And that’s just with simple, 2-step scripts. Regex results can be coupled with any tool that can read and write from standard output (Node, Go, Rust, whatever).

Find & Replace in IDEs

A colleague once had this example JSON:

“field1”: 34,
“field2”: [82, 93, 77],
“field3”: 1,
“field4”: 344,
“field5”: [8212, 19, 7],
“field6”: 1,
“field7”: 34,
“field8”: [2, 9, 777],
“field9”: 1,
“field10”: 3,
“field11”: 8,
“field12”: 1,
“field13”: 34,
“field14”: 56,
“field15”: 21,
...50 more fields

And had to replace all these numbers with their string equivalents (e.g. 77 to “77” ). He was in a hurry, he needed the change as soon as possible. Instead of going through each field and adding the quotation marks, what he could’ve done (and ended up doing) is simply running this RegExp in his IDE: Replace all occurences of /(: [0-9]+)/ by ': "$1"' .

IDEs support capture groups for more precise Find & Replace operations. The reason why I had him add the colon before the number, is to allow the RegExp to distinguish between keys that could have a number, and the value that is a number, so that keys such as field14don’t get caught in the Find operation.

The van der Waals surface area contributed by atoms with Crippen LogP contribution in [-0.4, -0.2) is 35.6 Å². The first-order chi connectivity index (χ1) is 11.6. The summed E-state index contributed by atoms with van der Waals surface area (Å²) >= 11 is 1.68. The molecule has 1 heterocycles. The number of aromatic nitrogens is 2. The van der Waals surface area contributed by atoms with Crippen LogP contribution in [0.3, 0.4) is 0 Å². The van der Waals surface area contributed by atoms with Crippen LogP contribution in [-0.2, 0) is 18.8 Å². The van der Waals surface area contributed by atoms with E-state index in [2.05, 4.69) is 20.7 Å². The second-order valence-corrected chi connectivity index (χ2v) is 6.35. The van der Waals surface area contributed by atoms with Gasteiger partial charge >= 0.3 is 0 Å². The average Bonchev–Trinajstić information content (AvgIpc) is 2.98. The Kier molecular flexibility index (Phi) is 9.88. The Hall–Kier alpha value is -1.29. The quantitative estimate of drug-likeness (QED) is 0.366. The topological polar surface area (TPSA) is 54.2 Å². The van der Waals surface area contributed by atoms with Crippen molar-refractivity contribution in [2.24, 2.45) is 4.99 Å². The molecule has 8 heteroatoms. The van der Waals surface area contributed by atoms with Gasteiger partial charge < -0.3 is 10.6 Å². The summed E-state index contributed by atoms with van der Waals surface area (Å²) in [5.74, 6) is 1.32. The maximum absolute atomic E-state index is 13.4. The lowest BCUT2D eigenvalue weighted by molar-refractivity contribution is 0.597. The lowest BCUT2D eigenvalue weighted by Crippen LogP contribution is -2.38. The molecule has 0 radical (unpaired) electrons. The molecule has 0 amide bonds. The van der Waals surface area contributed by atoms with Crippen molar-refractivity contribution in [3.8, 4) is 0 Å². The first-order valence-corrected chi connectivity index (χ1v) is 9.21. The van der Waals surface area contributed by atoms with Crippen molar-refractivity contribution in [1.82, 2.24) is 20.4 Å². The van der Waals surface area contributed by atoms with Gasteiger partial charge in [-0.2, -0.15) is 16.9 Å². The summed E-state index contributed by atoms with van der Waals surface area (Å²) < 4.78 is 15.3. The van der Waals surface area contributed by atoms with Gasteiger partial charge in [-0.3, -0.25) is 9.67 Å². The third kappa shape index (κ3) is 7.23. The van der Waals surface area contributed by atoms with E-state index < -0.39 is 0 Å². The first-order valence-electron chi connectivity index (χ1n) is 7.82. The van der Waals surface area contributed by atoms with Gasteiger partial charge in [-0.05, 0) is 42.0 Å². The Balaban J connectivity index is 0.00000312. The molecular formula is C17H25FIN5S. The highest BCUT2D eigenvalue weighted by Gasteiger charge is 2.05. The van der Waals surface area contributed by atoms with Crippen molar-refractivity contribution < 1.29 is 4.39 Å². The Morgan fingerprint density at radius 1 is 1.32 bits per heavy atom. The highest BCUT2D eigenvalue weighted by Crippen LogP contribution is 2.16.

Find & Replace operations match all results by default, so we simply assign all the numbers to a capturing group, and then surround that group by quotation marks when applying the Replace operation.

Some advice to help you like regexes more (or hate them less)

  • Get acquainted with the terminology: terms like “capturing group”, “quantificator”, “lookahead”, “lookbehind”, can and will look intimidating at first. But remember that even the word “variable” seemed alien to you at some point.
  • Start practicing with simple, well-documented use cases, like your country’s phone numbers or basic field value validation.
  • Slowly add complexity as you go, trying to implement more and more advanced features: maybe you could capture a certain number only if it’s followed by two question marks. Maybe you could try to only capture words and not the spaces surrounding them.
  • Get some help! Tools like regex101.com provide sandboxes where not only your regex will be decoded and explained, but you can also test multiple of inputs against that regex in real time.

In defense of regular expressions was originally published in ekino-france on Medium, where people are continuing the conversation by highlighting and responding to this story.